Author Topic: Canadian-Aboriginal Culture  (Read 7391 times)

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Offline waldo

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Re: Canadian-Aboriginal Culture
« Reply #255 on: July 06, 2021, 12:25:58 am »
Really. You're saying the Vatican and Pope have reconciled? Horseshit they have.

In any case would it matter if ISIS apologized and reconciled?

make up your mind on the need/value of a Catholic Church apology! By the by:

The Canadian Catholic Church did not have a collective role in the residential schools; decisions were often made by individual dioceses and orders. Pope Benedict XVI met Aboriginal leaders in 2009 and expressed his sorrow for the experiences of the residential school survivors. Many critics argue that this was not a full apology. Individual bishops did apologize, following the example of the Missionary Oblates of Mary Immaculate. This order, in charge of the largest number of the residential schools, offered this apology in 1991:
Next year, 1992, marks the five hundredth anniversary of the arrival of Europeans on the shores of America. As large scale celebrations are being prepared to mark this occasion, the Oblates of Canada wish, through this apology, to show solidarity with many Native people in Canada whose history has been adversely affected by this event. . . . As well, recent criticisms of Indian residential schools and the exposure of instances of physical and sexual abuse within these schools call for such an apology. . . . We apologize for the part we played in the cultural, ethnic, linguistic, and religious imperialism that was part of the mentality with which the Peoples of Europe first met the aboriginal peoples and which consistently has lurked behind the way the Native peoples of Canada have been treated by civil governments and by the churches. We were, naively, part of this mentality and were, in fact, often a key player in its implementation. We recognize that this mentality has, from the beginning, and ever since, continually threatened the cultural, linguistic, and religious traditions of the Native peoples.

We recognize that many of the problems that beset Native communities today—high unemployment, alcoholism, family breakdown, domestic violence, spiraling suicide rates, lack of healthy self-esteem—are not so much the result of personal failure as they are the result of centuries of systemic imperialism. Any people stripped of its traditions as well as of its pride falls victim to precisely these social ills. For the part that we played, however inadvertent and naive that participation might have been, in the setting up and maintaining of a system that stripped others of not only their lands but also of their cultural, linguistic, and religious traditions we sincerely apologize. . . .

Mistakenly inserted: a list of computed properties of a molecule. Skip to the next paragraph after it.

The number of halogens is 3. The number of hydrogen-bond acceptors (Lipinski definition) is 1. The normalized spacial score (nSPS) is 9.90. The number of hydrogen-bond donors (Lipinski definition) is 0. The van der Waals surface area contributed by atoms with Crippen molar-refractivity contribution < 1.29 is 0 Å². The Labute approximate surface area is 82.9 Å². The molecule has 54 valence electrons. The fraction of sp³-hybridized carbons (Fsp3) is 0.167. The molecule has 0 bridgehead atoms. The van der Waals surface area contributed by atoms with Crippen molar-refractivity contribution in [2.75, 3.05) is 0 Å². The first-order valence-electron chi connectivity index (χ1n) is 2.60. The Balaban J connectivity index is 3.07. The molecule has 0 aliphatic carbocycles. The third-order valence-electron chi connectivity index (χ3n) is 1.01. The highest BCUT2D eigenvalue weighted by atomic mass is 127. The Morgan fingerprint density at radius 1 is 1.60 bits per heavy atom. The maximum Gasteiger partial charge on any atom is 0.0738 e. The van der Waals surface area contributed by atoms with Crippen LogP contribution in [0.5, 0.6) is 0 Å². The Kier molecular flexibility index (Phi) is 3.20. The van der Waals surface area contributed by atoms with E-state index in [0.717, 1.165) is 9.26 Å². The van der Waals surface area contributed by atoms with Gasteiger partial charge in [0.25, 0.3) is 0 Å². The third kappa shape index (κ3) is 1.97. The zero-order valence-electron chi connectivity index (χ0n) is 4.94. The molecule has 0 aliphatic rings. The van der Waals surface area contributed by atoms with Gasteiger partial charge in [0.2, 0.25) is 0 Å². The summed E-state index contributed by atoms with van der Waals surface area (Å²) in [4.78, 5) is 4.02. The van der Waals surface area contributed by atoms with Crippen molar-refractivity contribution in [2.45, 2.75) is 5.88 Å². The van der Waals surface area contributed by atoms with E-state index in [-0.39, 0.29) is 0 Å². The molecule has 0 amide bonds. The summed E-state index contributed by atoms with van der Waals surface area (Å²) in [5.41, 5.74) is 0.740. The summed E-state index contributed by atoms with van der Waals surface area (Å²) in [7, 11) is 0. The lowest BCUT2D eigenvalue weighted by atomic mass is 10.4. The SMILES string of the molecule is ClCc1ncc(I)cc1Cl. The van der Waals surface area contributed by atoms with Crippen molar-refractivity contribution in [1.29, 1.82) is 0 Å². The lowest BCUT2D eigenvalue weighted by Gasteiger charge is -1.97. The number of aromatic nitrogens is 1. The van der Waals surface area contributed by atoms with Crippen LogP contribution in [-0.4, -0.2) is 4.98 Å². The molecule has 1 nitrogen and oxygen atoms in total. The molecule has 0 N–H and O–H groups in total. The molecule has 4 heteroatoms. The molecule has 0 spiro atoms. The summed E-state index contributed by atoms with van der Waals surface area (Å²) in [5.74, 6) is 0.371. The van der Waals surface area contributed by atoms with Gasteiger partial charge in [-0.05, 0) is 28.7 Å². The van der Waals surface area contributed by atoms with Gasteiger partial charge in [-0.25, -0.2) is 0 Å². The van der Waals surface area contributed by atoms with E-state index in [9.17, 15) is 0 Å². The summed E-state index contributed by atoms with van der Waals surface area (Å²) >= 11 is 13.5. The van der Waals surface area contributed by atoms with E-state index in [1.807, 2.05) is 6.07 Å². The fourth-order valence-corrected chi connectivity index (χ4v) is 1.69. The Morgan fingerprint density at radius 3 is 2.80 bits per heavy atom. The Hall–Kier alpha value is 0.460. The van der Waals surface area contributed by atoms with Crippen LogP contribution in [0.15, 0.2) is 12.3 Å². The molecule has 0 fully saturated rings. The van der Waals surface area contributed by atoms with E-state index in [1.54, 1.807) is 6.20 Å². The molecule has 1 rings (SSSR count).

In sympathy with recent criticisms of Native Residential Schools, we wish to apologize for the part we played in the setting up and the maintaining of those schools. We apologize for the existence of the schools themselves, recognizing that the biggest abuse was not what happened in the schools, but that the schools themselves happened . . . that the primal bond inherent within families was violated as a matter of policy, that children were usurped from their natural communities, and that, implicitly and explicitly, these schools operated out of the premise that European languages, traditions, and religious practices were superior to native languages, traditions, and religious practices. The residential schools were an attempt to assimilate aboriginal peoples and we played an important role in the unfolding of this design. For this we sincerely apologize.

We wish to apologize in a very particular way for the instances of physical and sexual abuse that occurred in those schools. . . . Finally, we wish to apologize as well for our past dismissal of many of the riches of native religious tradition. We broke some of your peace pipes and we considered some of your sacred practices as pagan and superstitious. This too had its origins in the colonial mentality, our European superiority complex, which was grounded in a particular view of history. We apologize for this blindness and disrespect. . . .

. . . Sincerity alone does not set people above their place in history. Thousands of persons operated out of this mentality and gave their lives in dedication to an ideal that, while sincere in its intent, was, at one point, naively linked to a certain cultural, religious, linguistic, and ethnic superiority complex. These men and women sincerely believed that their vocations and actions were serving both God and the best interests of the Native Peoples to whom they were ministering. History has, partially, rendered a cruel judgment on their efforts. . . .

Recognizing that within every sincere apology there is implicit the promise of conversion to a new way of acting. We, the Oblates of Canada, wish to pledge ourselves to a renewed relationship with Native Peoples which, while very much in line with the sincerity and intent of our past relationship, seeks to move beyond past mistakes to a new level of respect and mutuality …

Reverend Doug Crosby OMI
President of the Oblate Conference of Canada
On behalf of the 1200 Missionary Oblates of Mary Immaculate living and ministering in Canada
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